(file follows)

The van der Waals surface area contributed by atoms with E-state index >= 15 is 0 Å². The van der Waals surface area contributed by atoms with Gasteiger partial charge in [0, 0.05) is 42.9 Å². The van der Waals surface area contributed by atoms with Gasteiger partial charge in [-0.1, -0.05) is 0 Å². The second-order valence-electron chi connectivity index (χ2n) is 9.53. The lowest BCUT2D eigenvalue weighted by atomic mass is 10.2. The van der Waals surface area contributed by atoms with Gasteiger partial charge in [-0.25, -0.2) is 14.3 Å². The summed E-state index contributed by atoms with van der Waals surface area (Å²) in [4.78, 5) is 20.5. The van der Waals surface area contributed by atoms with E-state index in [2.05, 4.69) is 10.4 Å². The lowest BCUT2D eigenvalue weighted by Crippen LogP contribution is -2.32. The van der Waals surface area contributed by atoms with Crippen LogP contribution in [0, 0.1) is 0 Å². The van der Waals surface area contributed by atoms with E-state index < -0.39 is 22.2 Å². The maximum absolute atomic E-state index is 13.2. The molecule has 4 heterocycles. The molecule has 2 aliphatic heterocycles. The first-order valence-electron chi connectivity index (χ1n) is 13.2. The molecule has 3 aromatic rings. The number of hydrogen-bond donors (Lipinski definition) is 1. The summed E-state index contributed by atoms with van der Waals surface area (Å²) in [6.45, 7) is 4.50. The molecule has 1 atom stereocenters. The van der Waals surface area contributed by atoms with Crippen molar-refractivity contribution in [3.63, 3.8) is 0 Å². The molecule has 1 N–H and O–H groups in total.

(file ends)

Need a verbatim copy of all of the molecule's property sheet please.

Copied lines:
The van der Waals surface area contributed by atoms with E-state index >= 15 is 0 Å². The van der Waals surface area contributed by atoms with Gasteiger partial charge in [0, 0.05) is 42.9 Å². The van der Waals surface area contributed by atoms with Gasteiger partial charge in [-0.1, -0.05) is 0 Å². The second-order valence-electron chi connectivity index (χ2n) is 9.53. The lowest BCUT2D eigenvalue weighted by atomic mass is 10.2. The van der Waals surface area contributed by atoms with Gasteiger partial charge in [-0.25, -0.2) is 14.3 Å². The summed E-state index contributed by atoms with van der Waals surface area (Å²) in [4.78, 5) is 20.5. The van der Waals surface area contributed by atoms with E-state index in [2.05, 4.69) is 10.4 Å². The lowest BCUT2D eigenvalue weighted by Crippen LogP contribution is -2.32. The van der Waals surface area contributed by atoms with Crippen LogP contribution in [0, 0.1) is 0 Å². The van der Waals surface area contributed by atoms with E-state index < -0.39 is 22.2 Å². The maximum absolute atomic E-state index is 13.2. The molecule has 4 heterocycles. The molecule has 2 aliphatic heterocycles. The first-order valence-electron chi connectivity index (χ1n) is 13.2. The molecule has 3 aromatic rings. The number of hydrogen-bond donors (Lipinski definition) is 1. The summed E-state index contributed by atoms with van der Waals surface area (Å²) in [6.45, 7) is 4.50. The molecule has 1 atom stereocenters. The van der Waals surface area contributed by atoms with Crippen molar-refractivity contribution in [3.63, 3.8) is 0 Å². The molecule has 1 N–H and O–H groups in total.